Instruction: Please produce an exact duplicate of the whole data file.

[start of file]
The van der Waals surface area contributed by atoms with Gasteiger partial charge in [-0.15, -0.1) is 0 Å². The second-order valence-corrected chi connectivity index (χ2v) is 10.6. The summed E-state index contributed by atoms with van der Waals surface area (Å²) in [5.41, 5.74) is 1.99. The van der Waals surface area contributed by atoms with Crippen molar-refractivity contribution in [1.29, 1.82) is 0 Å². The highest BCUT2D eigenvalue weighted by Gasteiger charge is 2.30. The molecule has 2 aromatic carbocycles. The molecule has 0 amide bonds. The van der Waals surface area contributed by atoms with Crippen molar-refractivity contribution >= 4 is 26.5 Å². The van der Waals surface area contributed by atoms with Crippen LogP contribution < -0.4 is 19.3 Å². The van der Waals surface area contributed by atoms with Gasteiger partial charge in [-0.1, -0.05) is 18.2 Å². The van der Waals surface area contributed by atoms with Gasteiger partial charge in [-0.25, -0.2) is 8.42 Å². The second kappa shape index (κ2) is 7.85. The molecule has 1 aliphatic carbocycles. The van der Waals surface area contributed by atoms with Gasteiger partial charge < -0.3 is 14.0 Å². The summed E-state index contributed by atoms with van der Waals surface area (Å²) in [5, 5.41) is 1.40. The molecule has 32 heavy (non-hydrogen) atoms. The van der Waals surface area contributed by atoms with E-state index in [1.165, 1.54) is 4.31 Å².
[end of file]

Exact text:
The van der Waals surface area contributed by atoms with Gasteiger partial charge in [-0.15, -0.1) is 0 Å². The second-order valence-corrected chi connectivity index (χ2v) is 10.6. The summed E-state index contributed by atoms with van der Waals surface area (Å²) in [5.41, 5.74) is 1.99. The van der Waals surface area contributed by atoms with Crippen molar-refractivity contribution in [1.29, 1.82) is 0 Å². The highest BCUT2D eigenvalue weighted by Gasteiger charge is 2.30. The molecule has 2 aromatic carbocycles. The molecule has 0 amide bonds. The van der Waals surface area contributed by atoms with Crippen molar-refractivity contribution >= 4 is 26.5 Å². The van der Waals surface area contributed by atoms with Crippen LogP contribution < -0.4 is 19.3 Å². The van der Waals surface area contributed by atoms with Gasteiger partial charge in [-0.1, -0.05) is 18.2 Å². The van der Waals surface area contributed by atoms with Gasteiger partial charge in [-0.25, -0.2) is 8.42 Å². The second kappa shape index (κ2) is 7.85. The molecule has 1 aliphatic carbocycles. The van der Waals surface area contributed by atoms with Gasteiger partial charge < -0.3 is 14.0 Å². The summed E-state index contributed by atoms with van der Waals surface area (Å²) in [5, 5.41) is 1.40. The molecule has 32 heavy (non-hydrogen) atoms. The van der Waals surface area contributed by atoms with E-state index in [1.165, 1.54) is 4.31 Å².